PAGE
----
The United States legal system has traditionally permitted significantly more extensive pretrial discovery than other countries’ legal systems have. So what do you do if you’re engaged in litigation in a foreign country, and you want information you couldn’t obtain under their laws? Why, you simply get the U.S. courts to order those who have the information to provide it via American discovery rules, as this China Law Blog post by Dan Harris explains:
“In 2004, the U.S. Supreme Court issued the seminal decision interpreting §1782, construing the language liberally in favor of allowing discovery. Among other things, it rejected the notion that §1782 was limited to the discovery of evidence that could be discovered in a foreign jurisdiction if the evidence was located there. Intel Corp. v. Advanced Micro Devices, Inc., 542 U.S. 241 (2004).
Ponder this for just a moment: The Supreme Court ruled that one could engage in U.S. discovery to gather information for a foreign litigation that one would not be allowed to gather in that foreign litigation.
And as everyone knows, if discovery is good, then more discovery is better, so, as Harris explains, the U.S. courts “tend to ‘interpret §1782 liberally in favor of permitting discovery in aid of foreign litigation.'” He gives examples, including this recent case:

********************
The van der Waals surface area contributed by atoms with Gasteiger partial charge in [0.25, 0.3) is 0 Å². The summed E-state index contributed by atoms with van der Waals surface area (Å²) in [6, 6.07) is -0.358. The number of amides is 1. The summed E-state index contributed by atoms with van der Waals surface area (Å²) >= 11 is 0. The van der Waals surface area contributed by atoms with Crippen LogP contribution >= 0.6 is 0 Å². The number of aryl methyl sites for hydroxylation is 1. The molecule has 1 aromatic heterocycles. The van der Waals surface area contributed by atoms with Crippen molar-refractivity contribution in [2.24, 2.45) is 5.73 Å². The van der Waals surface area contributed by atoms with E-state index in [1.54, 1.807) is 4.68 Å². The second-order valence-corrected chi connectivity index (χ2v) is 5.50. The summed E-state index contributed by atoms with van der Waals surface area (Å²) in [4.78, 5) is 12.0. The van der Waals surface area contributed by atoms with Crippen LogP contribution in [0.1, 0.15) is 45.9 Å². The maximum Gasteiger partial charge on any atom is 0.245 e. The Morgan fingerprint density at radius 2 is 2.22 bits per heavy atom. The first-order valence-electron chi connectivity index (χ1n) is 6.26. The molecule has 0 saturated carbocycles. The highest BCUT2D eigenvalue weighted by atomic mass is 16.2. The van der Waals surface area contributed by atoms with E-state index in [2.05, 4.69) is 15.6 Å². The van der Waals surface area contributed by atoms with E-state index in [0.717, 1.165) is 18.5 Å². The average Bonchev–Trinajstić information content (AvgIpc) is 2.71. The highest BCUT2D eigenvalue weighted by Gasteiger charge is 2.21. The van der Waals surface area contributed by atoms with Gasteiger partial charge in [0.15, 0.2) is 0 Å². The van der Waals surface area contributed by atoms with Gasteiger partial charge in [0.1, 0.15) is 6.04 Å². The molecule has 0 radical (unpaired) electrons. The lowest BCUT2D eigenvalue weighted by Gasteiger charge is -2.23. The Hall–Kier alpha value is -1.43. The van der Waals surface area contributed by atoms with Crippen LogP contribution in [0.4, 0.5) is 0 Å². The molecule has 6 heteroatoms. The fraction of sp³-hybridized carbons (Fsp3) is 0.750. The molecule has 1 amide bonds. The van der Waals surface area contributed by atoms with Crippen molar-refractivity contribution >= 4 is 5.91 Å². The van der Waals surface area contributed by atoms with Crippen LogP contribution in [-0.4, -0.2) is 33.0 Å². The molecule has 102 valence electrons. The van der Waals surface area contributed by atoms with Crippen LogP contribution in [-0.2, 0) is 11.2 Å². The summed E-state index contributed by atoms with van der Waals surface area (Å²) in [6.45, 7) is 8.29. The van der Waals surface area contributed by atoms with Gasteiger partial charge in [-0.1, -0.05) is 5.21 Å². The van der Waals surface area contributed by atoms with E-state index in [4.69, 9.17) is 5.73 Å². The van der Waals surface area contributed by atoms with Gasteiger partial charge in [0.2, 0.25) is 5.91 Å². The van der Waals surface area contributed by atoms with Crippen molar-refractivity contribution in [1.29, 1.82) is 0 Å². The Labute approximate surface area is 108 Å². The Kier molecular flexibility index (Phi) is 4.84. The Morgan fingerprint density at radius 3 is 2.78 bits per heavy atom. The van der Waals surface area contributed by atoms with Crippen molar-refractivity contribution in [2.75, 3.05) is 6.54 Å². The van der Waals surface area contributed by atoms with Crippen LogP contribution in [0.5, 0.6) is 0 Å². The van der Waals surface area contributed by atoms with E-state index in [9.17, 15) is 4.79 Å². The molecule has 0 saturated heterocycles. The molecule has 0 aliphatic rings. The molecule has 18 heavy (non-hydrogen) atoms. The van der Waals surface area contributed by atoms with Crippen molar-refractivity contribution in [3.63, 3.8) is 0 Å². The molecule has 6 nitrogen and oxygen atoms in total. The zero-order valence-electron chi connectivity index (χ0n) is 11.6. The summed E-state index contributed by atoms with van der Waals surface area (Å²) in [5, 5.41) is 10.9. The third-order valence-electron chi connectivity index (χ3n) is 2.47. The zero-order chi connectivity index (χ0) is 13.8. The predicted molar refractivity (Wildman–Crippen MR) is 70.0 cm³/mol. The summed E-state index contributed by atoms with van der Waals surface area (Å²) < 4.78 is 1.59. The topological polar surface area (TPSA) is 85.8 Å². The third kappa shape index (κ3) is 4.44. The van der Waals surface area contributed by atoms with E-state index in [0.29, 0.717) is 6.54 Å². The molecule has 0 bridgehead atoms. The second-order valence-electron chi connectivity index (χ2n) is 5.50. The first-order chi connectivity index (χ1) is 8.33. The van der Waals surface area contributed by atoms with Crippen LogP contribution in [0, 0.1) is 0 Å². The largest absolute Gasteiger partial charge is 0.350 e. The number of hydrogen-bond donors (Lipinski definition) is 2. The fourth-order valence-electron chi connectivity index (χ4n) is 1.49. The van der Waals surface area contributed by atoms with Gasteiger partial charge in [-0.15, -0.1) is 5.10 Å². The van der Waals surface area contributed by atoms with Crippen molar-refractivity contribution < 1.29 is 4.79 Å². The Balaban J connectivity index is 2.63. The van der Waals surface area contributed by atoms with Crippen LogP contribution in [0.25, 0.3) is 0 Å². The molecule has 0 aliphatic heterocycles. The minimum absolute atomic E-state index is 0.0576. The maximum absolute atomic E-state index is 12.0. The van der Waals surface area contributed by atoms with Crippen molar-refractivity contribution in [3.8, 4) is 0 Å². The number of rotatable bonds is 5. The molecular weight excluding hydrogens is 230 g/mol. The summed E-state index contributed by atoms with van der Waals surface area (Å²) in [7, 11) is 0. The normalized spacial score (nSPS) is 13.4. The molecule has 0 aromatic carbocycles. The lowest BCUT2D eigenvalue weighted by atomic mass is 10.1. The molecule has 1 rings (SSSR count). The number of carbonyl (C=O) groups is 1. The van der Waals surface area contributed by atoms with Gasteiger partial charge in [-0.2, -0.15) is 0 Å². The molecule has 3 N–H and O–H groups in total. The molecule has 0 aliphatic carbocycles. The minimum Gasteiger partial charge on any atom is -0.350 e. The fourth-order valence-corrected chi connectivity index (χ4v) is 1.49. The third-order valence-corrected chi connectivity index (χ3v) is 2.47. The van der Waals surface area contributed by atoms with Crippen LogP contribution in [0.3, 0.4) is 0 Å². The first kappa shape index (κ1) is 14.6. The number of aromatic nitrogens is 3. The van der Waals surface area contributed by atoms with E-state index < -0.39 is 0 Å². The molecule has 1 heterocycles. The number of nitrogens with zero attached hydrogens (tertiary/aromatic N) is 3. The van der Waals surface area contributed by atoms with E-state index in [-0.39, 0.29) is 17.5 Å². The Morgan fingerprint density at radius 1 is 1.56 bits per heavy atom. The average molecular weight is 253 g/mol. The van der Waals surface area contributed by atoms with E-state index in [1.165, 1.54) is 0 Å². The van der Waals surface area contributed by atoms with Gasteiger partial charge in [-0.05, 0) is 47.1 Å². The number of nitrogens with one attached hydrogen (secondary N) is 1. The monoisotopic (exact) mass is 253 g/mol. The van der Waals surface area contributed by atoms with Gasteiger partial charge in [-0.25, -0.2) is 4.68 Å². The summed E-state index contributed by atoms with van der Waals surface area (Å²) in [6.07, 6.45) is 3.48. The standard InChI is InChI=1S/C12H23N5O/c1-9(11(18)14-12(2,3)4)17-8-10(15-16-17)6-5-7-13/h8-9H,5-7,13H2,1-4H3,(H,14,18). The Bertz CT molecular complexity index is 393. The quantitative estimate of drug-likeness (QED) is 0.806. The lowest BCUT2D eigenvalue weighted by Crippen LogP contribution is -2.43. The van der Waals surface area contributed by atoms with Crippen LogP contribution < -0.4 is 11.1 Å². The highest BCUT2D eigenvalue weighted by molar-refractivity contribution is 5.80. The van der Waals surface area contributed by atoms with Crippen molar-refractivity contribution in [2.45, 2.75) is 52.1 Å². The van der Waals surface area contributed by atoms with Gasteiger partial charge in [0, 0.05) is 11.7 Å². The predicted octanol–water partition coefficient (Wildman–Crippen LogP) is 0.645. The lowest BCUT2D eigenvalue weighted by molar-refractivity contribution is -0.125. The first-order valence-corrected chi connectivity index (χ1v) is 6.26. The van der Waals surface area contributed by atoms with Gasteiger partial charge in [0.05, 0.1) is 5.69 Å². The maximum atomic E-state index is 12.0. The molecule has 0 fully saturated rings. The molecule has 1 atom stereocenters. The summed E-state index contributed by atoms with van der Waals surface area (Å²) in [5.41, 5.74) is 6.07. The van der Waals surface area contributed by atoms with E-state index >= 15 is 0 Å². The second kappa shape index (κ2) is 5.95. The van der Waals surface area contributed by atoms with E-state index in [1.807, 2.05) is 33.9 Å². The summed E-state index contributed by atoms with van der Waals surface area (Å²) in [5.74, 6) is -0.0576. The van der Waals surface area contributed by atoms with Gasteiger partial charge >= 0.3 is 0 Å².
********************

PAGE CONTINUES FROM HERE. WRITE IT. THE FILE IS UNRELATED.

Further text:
In a further example of this trend, a district court in New York ordered McKinsey Company, the global consulting firm, to produce documents requested by a German litigant in aid of a lawsuit in Munich. In re Gemeinschaftspraxis Dr. Med. Schottforf, 2006 WL 3844464 (S.D.N.Y. Dec. 29, 2006). McKinsey argued §1782 did not apply because the documents were located outside of the United States. The district court disagreed, holding “Section 1782 requires only that the party from whom discovery is sought be ‘found’ here; not that the documents be found here.” Id. at 5. The court also rejected the argument that the production would be unduly burdensome because the documents would have to be translated from German into English so they could be reviewed by McKinsey’s non-German-speaking U.S. counsel.
In other words, Germans engaged in a lawsuit in Germany can obtain an order from a U.S. court to require an American company to turn over documents that aren’t even located in the United States, and that they couldn’t obtain from the German courts in which they’re actually litigating. That seems perfectly reasonable.
(Hat Tip: Ron Coleman, my co-blogger from Likelihood of Success.)